Social Media Can Make You Lose Your Job
2021-02-18 | by CusiGO
A week ago, producer Lucasfilm announced that actress Gina Carano would share her deal with US Republican politicians and Nazi German Jews on instagram. The company called the comments “hateful and unacceptable” and added that they denigrated people’s cultural and religious identities. She called the decision totalitarian and claimed to be a victim of “political persecution.”.
In addition to the dispute over the claim, the case has sparked a debate about the extent to which employees are likely to be punished for opinions expressed on social media. Jos é Luis PE? N, partner of Abdon pedrajas littler, said that although dismissal is free in the United States and there is no need to mention specific reasons, Spanish law requires that in order for dismissal to be effective, there must be a reasonable reason “necessarily related to the field of work.”.
In other words, without a link to professional obligations, the worker cannot be punished for what he says on the Internet, “no matter how serious the charges are,” he said. He agreed with Alvaro San mart í n, a lawyer at casadelli, adding that it was a license and part of the employee’s right to privacy. “Once an employee leaves the office, everything he does belongs to his private field and has nothing to do with the employer,” he stressed.
However, Saint Martin points out that this is not an absolute right. Therefore, opinions may be punished if two main conditions are met. First, they can damage the image or reputation of the organization; second, they may link authors to the company, for example, if employees are identified as members of the company in their personal data. In this case, dismissal is in line with Article 54 of the workers Ordinance, which allows deportation on the ground of breach of contract integrity.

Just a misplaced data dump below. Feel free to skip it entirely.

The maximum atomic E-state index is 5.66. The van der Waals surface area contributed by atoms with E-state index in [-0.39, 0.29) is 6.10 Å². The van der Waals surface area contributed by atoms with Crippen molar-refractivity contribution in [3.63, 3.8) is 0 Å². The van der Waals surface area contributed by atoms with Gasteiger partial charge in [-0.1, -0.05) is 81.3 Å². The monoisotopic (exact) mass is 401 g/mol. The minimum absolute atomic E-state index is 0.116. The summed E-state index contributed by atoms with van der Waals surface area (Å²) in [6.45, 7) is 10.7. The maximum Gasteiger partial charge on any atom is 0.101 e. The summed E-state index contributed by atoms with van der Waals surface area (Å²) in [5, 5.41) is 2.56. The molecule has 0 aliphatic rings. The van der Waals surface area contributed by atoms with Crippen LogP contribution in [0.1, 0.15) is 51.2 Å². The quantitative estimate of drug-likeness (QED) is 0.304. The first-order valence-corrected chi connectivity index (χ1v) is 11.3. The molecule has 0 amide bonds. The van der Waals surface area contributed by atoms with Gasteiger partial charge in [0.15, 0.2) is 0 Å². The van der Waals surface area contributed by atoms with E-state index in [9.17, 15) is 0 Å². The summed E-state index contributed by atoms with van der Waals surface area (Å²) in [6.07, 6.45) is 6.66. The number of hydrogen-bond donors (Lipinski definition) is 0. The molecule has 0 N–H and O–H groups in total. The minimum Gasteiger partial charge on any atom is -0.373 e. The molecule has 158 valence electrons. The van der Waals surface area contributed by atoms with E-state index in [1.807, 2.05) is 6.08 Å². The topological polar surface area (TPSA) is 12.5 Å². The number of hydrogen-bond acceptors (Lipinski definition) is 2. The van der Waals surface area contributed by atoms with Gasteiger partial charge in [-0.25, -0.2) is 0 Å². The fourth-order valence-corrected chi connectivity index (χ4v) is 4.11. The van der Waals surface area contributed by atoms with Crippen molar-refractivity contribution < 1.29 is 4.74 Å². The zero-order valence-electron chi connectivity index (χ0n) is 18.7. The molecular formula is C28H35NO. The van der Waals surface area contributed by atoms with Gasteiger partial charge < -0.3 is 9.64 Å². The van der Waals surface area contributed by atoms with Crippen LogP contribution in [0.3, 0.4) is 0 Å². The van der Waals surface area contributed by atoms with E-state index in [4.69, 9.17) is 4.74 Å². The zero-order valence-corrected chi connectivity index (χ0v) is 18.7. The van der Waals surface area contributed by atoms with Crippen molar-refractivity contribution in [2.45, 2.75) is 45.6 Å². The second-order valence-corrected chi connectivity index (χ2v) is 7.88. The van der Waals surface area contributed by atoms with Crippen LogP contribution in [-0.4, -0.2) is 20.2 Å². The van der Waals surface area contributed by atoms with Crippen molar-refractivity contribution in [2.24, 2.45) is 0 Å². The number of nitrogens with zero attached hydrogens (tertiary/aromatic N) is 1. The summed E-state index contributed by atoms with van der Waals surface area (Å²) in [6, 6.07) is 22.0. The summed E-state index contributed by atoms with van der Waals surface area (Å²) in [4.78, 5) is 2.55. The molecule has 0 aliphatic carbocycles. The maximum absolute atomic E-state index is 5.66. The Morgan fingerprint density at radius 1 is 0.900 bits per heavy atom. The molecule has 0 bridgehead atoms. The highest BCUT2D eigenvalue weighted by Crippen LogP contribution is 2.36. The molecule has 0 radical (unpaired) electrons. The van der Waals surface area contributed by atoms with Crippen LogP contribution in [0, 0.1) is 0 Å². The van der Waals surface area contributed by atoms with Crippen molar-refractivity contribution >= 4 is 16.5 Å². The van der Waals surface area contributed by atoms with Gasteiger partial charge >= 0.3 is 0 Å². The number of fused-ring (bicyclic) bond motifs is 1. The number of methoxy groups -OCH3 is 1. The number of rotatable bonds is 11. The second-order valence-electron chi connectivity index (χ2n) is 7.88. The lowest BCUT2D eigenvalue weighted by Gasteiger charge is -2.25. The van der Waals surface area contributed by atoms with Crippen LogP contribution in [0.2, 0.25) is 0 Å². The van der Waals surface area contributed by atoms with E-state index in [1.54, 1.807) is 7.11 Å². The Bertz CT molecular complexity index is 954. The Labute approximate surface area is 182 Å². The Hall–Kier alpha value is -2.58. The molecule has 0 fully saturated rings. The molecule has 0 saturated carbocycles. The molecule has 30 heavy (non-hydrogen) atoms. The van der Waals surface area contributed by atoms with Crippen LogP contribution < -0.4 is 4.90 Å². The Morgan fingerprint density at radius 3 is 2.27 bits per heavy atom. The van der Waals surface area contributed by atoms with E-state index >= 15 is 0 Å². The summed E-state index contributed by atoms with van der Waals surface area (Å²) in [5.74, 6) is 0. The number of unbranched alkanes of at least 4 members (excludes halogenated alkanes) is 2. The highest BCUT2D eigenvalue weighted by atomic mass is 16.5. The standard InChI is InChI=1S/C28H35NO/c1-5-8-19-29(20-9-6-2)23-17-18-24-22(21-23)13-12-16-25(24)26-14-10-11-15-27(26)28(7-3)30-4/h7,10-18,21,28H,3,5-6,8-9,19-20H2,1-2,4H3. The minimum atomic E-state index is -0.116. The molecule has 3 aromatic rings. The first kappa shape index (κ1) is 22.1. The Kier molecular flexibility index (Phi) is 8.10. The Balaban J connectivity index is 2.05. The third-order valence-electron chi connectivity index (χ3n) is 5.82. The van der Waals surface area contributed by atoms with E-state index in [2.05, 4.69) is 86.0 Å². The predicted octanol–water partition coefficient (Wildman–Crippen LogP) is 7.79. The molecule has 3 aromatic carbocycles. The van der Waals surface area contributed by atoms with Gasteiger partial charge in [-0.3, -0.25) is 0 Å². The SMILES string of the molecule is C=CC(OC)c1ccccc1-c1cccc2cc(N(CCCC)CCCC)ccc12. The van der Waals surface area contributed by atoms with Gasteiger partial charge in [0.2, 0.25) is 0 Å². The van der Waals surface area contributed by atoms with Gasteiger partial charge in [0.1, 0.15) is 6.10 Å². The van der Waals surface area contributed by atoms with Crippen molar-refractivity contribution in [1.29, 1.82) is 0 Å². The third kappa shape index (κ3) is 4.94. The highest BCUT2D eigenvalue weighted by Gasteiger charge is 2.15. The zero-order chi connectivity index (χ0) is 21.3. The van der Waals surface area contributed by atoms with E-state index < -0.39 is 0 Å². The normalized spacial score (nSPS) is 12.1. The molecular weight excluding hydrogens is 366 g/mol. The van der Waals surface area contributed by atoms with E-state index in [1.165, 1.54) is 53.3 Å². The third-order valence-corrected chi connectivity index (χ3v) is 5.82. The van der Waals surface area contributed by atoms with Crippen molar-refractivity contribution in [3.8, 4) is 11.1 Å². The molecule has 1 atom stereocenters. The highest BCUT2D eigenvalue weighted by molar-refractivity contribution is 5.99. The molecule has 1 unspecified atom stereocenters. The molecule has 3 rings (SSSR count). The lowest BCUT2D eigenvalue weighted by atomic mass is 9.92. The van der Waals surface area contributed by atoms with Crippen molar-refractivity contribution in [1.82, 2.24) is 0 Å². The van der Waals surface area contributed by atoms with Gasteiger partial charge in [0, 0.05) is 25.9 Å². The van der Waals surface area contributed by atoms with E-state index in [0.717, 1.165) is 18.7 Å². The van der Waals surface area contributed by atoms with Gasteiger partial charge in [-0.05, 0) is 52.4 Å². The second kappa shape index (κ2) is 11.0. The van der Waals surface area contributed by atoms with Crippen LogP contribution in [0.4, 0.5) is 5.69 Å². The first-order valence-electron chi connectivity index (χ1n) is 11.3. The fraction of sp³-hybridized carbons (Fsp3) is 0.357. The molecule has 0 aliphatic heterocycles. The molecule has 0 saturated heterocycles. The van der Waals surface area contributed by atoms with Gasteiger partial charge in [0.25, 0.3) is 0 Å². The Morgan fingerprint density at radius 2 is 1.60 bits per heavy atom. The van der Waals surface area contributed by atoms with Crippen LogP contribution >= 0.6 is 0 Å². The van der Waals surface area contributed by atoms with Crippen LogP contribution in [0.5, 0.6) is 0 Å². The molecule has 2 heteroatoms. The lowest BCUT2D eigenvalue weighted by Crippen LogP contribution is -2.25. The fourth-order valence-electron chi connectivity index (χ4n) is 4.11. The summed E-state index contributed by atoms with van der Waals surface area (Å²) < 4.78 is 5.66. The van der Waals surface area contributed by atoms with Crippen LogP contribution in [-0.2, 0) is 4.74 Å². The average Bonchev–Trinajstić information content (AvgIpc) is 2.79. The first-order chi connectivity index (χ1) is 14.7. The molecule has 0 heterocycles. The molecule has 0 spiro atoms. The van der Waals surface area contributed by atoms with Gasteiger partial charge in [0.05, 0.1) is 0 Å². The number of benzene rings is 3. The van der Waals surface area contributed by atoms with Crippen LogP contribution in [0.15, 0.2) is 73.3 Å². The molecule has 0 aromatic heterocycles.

In 2018, a court in Palma, Mallorca, approved the dismissal of a Primark employee who posted pictures on Facebook mocking the war in Syria. One of the photos shows a group of children lying on the ground, apparently killed by gas and chemical weapons, with the title of “model challenge in Syria”. In his profile, the man claimed to be a shop worker. The comments spread on Internet forums and called for a boycott. The court supported EESC’s view that the employee’s behavior “violates the loyalty and Loyalty Obligations implied in any employment relationship”.
What if opinions on social media are critical to the company? As Luis Enrique De La Villa, the labor partner of Hogan Lovells, explains, this situation is not only more common, but also more complex, because it faces two fundamental rights. On the one hand, it is the honor of the entity, on the other hand, it is the freedom of speech of the template. However, the law does not clearly define the boundary between the two legal entities, so in the event of conflict, it is up to the judge to determine which opinions are protected and which are not.
According to Vera, the balance of power is usually good for employees. “For many years, the court has protected criticism of the company under the protection of freedom of speech,” he stressed. This is evidenced by a recent decision of the Catalan High Court (TSJ), which removed the suspension of a basketball player who posted a message on instagram’s account accusing the club of performance problems in its medical services, Because they encouraged him to come back before he recovered from the injury, the judges refused that the player’s speech was hurtful or offensive, and the company defended him, saying his freedom of speech had been violated. The panel was forced to readmit him and determined a compensation of 25000 euros.
But not all criticism is good. The lawyer clarified that our law does not protect any speech that violates the dignity or honor of others. For example, if it’s insulting or insulting. In this regard, Catalonia’s TSJ failed because it approved the suspension of a female dormitory employee, accusing her colleagues of abusing the elderly and accusing the organization of covering it up. The court held that the statements “went beyond the limits of freedom of speech” because they were false charges of damaging the honor of women workers.
In order to avoid potential conflicts in this regard, delavera suggested that the company adopt internal social media policy “just like managing the use of mail or phone at the personal level”. He added that the document must explain to staff whether they can be identified as workers, what information (such as confidential information) they cannot share under any circumstances, and the possible impact of non-compliance.